Meticulously presented in twenty chapters, Towards an Understanding of Africology in the sixth edition builds upon the previous volumes by significantly revising the material in selected areas. For example, the work is strengthened by using updated research and scholarship on Africa as the cradle of humankind, including recent archeological and genetic studies. Dr. Okafor has also extended the discussion on the status of free Africans in the United States under slaveocracy (particularly in the area of interracial marriage at the onset of the Jim Crow era). The text effectively weaves the past with the present, including information on the American government’s recent apology for the enslavement of African people and subsequent social and institutional racial discrimination.... A critical new feature of the text is the expanded discourse in the section entitled “Challenges of the 21st Century.” One of the most comprehensive areas of the book includes the recent discussion about whether American society has entered a post-racial phase with the election and re-election of Barack Obama as President of the United States. In the chapter, “Barack Obama’s Historic 2008 & 2012 Presidential Election Victories,” Dr. Okafor draws upon the core scholarship in Africology of the past 53 years to better contextualize the historic significance of this event. For many, Towards an Understanding of Africology will be a transformative book. It recognizes the global context of American and African American history, and the universality of the African experience.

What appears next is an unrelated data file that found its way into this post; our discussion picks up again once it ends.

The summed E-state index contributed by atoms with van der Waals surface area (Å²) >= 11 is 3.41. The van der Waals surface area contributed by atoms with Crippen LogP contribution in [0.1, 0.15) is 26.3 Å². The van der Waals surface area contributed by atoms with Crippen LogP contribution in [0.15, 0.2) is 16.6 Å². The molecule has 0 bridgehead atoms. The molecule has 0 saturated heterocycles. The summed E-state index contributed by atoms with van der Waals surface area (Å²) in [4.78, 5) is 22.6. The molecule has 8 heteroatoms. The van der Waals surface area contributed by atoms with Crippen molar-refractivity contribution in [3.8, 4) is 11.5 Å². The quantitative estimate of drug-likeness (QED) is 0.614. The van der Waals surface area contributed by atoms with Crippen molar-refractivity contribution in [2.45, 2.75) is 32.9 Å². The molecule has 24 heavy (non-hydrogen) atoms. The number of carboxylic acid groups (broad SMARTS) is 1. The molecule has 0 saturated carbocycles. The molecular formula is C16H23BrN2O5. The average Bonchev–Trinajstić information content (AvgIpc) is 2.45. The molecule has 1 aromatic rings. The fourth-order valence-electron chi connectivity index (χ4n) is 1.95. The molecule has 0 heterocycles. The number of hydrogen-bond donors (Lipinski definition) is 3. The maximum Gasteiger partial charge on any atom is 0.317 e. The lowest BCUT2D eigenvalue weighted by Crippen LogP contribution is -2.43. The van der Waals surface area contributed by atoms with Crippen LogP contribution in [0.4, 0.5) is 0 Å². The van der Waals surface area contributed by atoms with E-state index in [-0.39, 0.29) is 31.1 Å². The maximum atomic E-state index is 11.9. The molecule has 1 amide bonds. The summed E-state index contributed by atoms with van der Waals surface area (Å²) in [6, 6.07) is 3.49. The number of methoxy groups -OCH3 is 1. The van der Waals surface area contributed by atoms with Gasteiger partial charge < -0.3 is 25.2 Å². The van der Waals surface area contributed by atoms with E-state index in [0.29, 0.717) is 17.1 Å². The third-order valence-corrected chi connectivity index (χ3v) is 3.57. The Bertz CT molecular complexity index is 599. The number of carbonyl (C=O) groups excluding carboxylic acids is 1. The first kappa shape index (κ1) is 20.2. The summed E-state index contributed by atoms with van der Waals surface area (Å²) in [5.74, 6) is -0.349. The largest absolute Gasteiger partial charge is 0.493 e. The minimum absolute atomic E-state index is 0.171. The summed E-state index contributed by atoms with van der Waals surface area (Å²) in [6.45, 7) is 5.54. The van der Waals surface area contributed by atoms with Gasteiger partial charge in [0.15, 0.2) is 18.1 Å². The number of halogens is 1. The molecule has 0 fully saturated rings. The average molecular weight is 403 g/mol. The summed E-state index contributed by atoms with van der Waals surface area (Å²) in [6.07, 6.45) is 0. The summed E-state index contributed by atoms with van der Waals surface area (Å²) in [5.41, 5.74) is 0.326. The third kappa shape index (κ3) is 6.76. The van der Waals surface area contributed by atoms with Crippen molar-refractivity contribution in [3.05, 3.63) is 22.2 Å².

Katherine Bankole Medina, Ph.D
Professor of History and Chairperson
Department of History, Geography and Global Studies